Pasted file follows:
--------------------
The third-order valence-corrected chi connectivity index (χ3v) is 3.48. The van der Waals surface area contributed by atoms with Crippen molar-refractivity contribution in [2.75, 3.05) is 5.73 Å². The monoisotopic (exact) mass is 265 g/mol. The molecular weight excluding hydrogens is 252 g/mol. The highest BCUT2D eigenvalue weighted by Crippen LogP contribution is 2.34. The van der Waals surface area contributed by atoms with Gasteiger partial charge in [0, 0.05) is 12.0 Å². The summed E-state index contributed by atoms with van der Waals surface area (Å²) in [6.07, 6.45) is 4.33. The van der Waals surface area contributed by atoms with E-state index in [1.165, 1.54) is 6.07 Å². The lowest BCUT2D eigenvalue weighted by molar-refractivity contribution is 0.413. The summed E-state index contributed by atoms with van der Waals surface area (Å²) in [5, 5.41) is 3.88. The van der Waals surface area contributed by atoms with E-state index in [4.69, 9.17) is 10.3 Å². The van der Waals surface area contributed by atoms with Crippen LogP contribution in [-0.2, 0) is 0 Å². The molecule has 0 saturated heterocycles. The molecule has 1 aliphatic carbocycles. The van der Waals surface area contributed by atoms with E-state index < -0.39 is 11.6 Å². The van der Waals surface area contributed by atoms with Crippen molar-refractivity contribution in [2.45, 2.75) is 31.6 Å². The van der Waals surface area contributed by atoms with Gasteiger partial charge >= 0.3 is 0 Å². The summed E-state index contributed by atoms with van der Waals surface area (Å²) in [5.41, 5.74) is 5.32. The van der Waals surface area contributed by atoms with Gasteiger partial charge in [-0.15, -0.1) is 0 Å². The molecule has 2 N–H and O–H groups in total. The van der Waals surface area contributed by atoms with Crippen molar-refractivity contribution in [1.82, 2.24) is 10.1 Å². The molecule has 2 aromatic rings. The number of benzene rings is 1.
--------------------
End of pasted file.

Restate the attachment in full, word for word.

The third-order valence-corrected chi connectivity index (χ3v) is 3.48. The van der Waals surface area contributed by atoms with Crippen molar-refractivity contribution in [2.75, 3.05) is 5.73 Å². The monoisotopic (exact) mass is 265 g/mol. The molecular weight excluding hydrogens is 252 g/mol. The highest BCUT2D eigenvalue weighted by Crippen LogP contribution is 2.34. The van der Waals surface area contributed by atoms with Gasteiger partial charge in [0, 0.05) is 12.0 Å². The summed E-state index contributed by atoms with van der Waals surface area (Å²) in [6.07, 6.45) is 4.33. The van der Waals surface area contributed by atoms with E-state index in [1.165, 1.54) is 6.07 Å². The lowest BCUT2D eigenvalue weighted by molar-refractivity contribution is 0.413. The summed E-state index contributed by atoms with van der Waals surface area (Å²) in [5, 5.41) is 3.88. The van der Waals surface area contributed by atoms with E-state index in [4.69, 9.17) is 10.3 Å². The van der Waals surface area contributed by atoms with Crippen LogP contribution in [-0.2, 0) is 0 Å². The molecule has 0 saturated heterocycles. The molecule has 1 aliphatic carbocycles. The van der Waals surface area contributed by atoms with E-state index < -0.39 is 11.6 Å². The van der Waals surface area contributed by atoms with Crippen molar-refractivity contribution in [2.45, 2.75) is 31.6 Å². The van der Waals surface area contributed by atoms with Gasteiger partial charge >= 0.3 is 0 Å². The summed E-state index contributed by atoms with van der Waals surface area (Å²) in [5.41, 5.74) is 5.32. The van der Waals surface area contributed by atoms with Gasteiger partial charge in [-0.15, -0.1) is 0 Å². The molecule has 2 N–H and O–H groups in total. The van der Waals surface area contributed by atoms with Crippen molar-refractivity contribution in [1.82, 2.24) is 10.1 Å². The molecule has 2 aromatic rings. The number of benzene rings is 1.